Interview Patrick Kasingsing
Images Andrew Sunggono
How are you? Please introduce yourself.
I am Andrew Sunggono, an architecture student from Indonesia currently doing my final year of undergraduate study in Parahyangan University, Bandung.
What attracted you to shooting architecture and urban spaces?
Architecture has always been associated with composition, of how spaces interconnect with one another, of how elements are ordered and located, and of balancing these various factors into one cohesive architectural whole. I have always been fascinated in this aspect of the profession, where you get to orchestrate how people see, feel, or experience the harmony of a space, allowing you to play with proportion, balance, and emphasis.
This attraction to composing led me to start taking architectural photography, where I learned to shoot spaces in various angles and framings to get better results. In this genre, I’ve discovered that architecture often ends up giving the starring role to human activity; the interaction of people within spaces brings both the architecture and the images to life. Personally, this is something that I aim to capture with my photography.
Your photos are often muted and dark, with shadowy corners and desaturated color palettes. Why such an approach?
I have always enjoyed taking my time retouching photos. Adjusting color tones and exposures in the editing process is like looking for a missing puzzle piece; I don’t have a presets library despite some of the results having quite similar characteristics. My approach aims to direct viewers to focal points in the picture, sort of like setting up a stage. I often present the background of the image in dark tones in order to emphasize the visual’s focal point. I also have a personal preference for desaturated color palettes; for me, they do not intimidate or dominate, but gently cues people to focus on the image’s chosen subject.
Which urban space you’ve shot has left an indelible mark on you? Why and what characteristics of the place did you find unique and unforgettable?
Architecture photography is a depiction of both the culmination of the complex thoughts and processes that gave birth to an architectural space, and the resulting interaction and effect it brings with its existence, to society. I would say that I’m attracted to all sorts of urban spaces that carry a story. Certain activities in small, intimate spaces often catch my attention. It doesn’t have to be beautifully designed. It could even be a rundown, derelict of even rural space; the appeal lies in the stories that can be told as a result of human interaction with such a space. This can be found anywhere, even that tiny kiosk on the corner of the road you often overlook and how frequent patrons shuffle in and out of it; you are granted a candid portrait of human habit.
Indonesia is home to a rising number of precocious architectural talent. As a student, what aspects of local architecture do you feel should be focused on and what more can be improved?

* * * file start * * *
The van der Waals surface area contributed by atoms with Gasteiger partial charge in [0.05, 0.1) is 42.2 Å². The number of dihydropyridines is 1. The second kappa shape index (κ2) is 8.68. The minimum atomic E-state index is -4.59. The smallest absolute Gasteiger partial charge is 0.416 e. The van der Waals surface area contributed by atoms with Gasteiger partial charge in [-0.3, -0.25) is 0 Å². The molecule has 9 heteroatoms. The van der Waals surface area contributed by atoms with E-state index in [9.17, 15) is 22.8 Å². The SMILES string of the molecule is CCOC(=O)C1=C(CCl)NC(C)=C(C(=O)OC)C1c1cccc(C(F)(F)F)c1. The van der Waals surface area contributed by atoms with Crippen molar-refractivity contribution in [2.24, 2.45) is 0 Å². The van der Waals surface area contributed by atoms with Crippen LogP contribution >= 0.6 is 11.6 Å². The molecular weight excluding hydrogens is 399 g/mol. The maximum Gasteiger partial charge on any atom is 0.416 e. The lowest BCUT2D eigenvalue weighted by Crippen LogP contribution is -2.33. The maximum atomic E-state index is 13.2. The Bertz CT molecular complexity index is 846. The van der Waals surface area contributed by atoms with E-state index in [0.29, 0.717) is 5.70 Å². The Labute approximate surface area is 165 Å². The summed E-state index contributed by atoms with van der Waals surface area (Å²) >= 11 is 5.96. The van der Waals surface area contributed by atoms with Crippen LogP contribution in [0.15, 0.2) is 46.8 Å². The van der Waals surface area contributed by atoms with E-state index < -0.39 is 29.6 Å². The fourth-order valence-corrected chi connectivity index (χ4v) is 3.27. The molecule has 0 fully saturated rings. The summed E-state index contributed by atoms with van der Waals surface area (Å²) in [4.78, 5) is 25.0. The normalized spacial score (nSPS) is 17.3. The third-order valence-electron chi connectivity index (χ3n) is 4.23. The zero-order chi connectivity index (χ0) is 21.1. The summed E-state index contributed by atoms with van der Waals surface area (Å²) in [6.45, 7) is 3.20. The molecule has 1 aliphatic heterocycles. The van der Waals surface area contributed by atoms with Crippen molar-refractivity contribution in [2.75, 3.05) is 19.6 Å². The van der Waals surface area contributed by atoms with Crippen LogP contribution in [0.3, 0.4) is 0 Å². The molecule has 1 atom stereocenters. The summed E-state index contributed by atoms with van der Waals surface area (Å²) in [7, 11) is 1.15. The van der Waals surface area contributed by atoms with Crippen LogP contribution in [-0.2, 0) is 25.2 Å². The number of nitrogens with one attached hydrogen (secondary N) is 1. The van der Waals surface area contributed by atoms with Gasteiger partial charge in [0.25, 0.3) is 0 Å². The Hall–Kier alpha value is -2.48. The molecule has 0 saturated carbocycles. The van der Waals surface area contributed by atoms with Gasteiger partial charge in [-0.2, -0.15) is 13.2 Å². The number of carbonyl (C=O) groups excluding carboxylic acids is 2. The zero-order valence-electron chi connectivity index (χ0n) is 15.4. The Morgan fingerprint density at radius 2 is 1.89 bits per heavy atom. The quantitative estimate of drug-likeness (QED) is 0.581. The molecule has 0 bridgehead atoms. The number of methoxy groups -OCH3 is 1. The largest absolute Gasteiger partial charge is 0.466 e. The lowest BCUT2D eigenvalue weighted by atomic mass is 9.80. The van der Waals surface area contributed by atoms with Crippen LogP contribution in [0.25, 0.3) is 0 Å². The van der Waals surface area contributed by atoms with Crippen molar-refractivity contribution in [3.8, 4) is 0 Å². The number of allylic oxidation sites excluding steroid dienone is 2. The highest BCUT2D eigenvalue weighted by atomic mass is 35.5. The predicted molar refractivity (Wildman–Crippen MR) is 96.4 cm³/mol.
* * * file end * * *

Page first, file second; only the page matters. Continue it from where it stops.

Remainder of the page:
Being critical with our response to climate and the growing urban context will help us find our identity. Located in a tropical region, architects in Indonesia have a fantastic opportunity to experiment with different approaches to dealing with hot and wet weather, creating architecture that is climatically responsive and localized. An appreciation of vernacular architecture can also give us contemporary architects a lesson that will develop our understanding of functional forms and culturally-sensitive material choices. A focus on creating architecture that enriches and livens the inhabitants within the urban context is also crucial because it is our duty as architects to interpret what the society really needs while trying to improve their quality of life.
As a frequent traveler, what observations have you made so far about the quality of contemporary society’s urban spaces? What are the benefits and what can be further improved, especially in the realm of its citizen’s mental health?
For me, the distinguishing characteristic of a well-designed urban space is its ability to shelter and encourage social interaction, a space that makes today’s very mobile citizens pause, reflect and interact. Rapid technological developments, as well as the invention of social media have significantly altered real-world interaction into virtual social experiences, naturally resulting to lack of physical social interaction. This matter has become a great concern within the realms of architecture and urban planning: how do we get people to come out and interact physically again? What kinds of spaces can be created, what characteristics should it exhibit to nurture and encourage opportunities for vigorous and fruitful social interaction?
What hobbies or other interests you pursue on your free time?
I love meeting all sorts of people, starting conversations, sharing thoughts, pursuing random discussions. It can be anywhere: going around new places, staying at my friend’s, or visiting our favorite coffee shops. •
Follow Andrew on Instagram @a.sunggo
This story first appeared on Kanto No. 2 2018. Edits were made to update the article.